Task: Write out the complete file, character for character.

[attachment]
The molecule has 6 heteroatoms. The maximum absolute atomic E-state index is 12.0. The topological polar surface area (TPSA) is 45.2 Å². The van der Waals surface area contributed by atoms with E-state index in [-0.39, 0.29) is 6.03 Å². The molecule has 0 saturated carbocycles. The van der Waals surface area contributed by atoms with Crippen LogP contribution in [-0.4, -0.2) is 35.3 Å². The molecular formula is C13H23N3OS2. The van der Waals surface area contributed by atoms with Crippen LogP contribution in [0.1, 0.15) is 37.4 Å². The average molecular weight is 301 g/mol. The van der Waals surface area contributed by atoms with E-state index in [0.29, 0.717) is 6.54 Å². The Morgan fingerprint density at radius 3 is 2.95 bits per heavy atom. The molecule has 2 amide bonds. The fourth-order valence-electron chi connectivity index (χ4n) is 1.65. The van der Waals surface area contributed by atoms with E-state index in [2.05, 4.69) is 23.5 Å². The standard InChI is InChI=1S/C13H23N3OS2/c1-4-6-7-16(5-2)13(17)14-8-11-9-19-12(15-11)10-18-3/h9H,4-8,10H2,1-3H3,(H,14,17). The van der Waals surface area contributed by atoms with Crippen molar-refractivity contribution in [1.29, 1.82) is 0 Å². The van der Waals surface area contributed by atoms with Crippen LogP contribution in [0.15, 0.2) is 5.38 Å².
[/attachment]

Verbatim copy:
The molecule has 6 heteroatoms. The maximum absolute atomic E-state index is 12.0. The topological polar surface area (TPSA) is 45.2 Å². The van der Waals surface area contributed by atoms with E-state index in [-0.39, 0.29) is 6.03 Å². The molecule has 0 saturated carbocycles. The van der Waals surface area contributed by atoms with Crippen LogP contribution in [-0.4, -0.2) is 35.3 Å². The molecular formula is C13H23N3OS2. The van der Waals surface area contributed by atoms with Crippen LogP contribution in [0.1, 0.15) is 37.4 Å². The average molecular weight is 301 g/mol. The van der Waals surface area contributed by atoms with E-state index in [0.29, 0.717) is 6.54 Å². The Morgan fingerprint density at radius 3 is 2.95 bits per heavy atom. The molecule has 2 amide bonds. The fourth-order valence-electron chi connectivity index (χ4n) is 1.65. The van der Waals surface area contributed by atoms with E-state index in [2.05, 4.69) is 23.5 Å². The standard InChI is InChI=1S/C13H23N3OS2/c1-4-6-7-16(5-2)13(17)14-8-11-9-19-12(15-11)10-18-3/h9H,4-8,10H2,1-3H3,(H,14,17). The van der Waals surface area contributed by atoms with Crippen molar-refractivity contribution in [1.29, 1.82) is 0 Å². The van der Waals surface area contributed by atoms with Crippen LogP contribution in [0.15, 0.2) is 5.38 Å².